As strange and as counter-intuitive as it may sound, this is oftentimes not the case when it comes to issues related to government operations and public infrastructure, particularly in the context of national elections. In an otherwise highly advanced country like Canada, federal elections are still conducted with paper ballots. And while progress has been made, electronic voting on Election Day is not yet a reality for the people of Australia.

Support for the imminent adoption of e-voting technology is growing in Australia with an increasing number of its citizens questioning why they are not yet voting through electronic means. It is perhaps with a not-so-subtle dose of irony that Australians are noted as being “the pioneers of the secret ballot electoral system,” a foundational tenet of the modern democracy. Even so, Australia continues to be “behind the pack” when it comes to e-voting.

The benefits of e-voting are numerous and have been discussed many times on this blog. The efficiency of vote registration and tabulation is higher, human error is minimized, paper waste is drastically reduced, accessibility is improved, and reporting is far faster too. This isn't to say that Australia has not experimented in the increased use of technology in its elections in one form or another.

Postal voting for absentee ballots, which is particularly important for Australians living in more remote areas like in the middle of the Outback, is set to be replaced by a new i-voting platform. The traditional method of sending blank ballots through the mail and expecting citizens to send them back is time-consuming and costly, whereas online voting is more convenient and most cost-effective. It's also immediate and could account for as much as 15% of all ballots cast by Australians in major elections.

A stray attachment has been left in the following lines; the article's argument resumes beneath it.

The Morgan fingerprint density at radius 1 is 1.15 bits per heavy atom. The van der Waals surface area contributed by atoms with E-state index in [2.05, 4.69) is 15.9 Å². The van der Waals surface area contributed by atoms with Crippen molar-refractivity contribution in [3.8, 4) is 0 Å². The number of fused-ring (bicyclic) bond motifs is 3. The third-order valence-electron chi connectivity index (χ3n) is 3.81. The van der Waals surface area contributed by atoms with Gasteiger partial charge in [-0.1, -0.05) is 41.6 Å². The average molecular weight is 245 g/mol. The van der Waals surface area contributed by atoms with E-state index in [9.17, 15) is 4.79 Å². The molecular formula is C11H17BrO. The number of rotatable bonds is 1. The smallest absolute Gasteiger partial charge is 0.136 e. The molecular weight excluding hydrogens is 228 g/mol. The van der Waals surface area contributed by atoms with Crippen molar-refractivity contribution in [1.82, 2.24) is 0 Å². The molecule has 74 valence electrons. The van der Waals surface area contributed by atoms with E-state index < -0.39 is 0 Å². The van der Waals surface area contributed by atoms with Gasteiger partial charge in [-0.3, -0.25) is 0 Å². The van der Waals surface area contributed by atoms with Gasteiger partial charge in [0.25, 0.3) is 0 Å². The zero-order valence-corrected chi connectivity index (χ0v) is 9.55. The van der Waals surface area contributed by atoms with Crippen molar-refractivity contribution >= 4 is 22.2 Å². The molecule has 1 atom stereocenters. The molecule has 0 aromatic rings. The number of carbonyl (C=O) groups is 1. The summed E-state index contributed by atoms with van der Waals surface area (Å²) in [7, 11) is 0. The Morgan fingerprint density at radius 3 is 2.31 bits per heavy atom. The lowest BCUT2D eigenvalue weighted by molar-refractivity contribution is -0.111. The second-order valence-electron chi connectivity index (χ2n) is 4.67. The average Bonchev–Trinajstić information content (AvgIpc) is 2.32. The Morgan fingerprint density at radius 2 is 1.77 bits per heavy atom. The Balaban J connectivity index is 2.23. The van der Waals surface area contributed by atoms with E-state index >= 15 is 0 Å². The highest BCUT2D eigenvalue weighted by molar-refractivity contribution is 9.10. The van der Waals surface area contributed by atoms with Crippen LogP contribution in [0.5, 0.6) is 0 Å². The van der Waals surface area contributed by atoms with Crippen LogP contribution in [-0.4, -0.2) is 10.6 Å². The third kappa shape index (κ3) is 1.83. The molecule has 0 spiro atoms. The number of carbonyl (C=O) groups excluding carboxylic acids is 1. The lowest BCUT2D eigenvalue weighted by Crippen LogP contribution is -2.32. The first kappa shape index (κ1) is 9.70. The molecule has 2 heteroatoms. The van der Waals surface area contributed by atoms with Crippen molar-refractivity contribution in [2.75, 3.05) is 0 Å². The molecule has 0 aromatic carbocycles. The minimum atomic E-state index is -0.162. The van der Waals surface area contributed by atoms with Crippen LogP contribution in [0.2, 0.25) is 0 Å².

Should Australia move forward with e-voting technology on election day, the infrastructure for voter identity verification could be powered by the myGov system. This is a system that is already being used to access a broad range of government services, like child support and Medicare. The technology is already here, so it's simply a matter of getting the legislation put in place so that the voting process can be digitized.

Unfortunately, a federal parliamentary committee voted unanimously against the adoption of a fully automated voting system last year and the issue is seen as “not pressing” for most politicians in the country. In order for the policy makers to be more interested in the issue, the people of Australia must express their own support for e-voting much louder and more prominently.

A research project, titled Mobile Voting, is being put together by a team at the University of New England to determine how viable a mobile e-voting platform would be in Australia as a means of supplementing, rather than replacing, the existing paper-based ballot system. They'd also have to address potential threats and problems with e-voting, like the possibility of hacking or problems with the infrastructure.

Due diligence must be performed, of course, but Australia can look to positive examples around the globe for successful implementations of e-voting in its various forms, including the possibility of a voter-verifiable paper audit trail.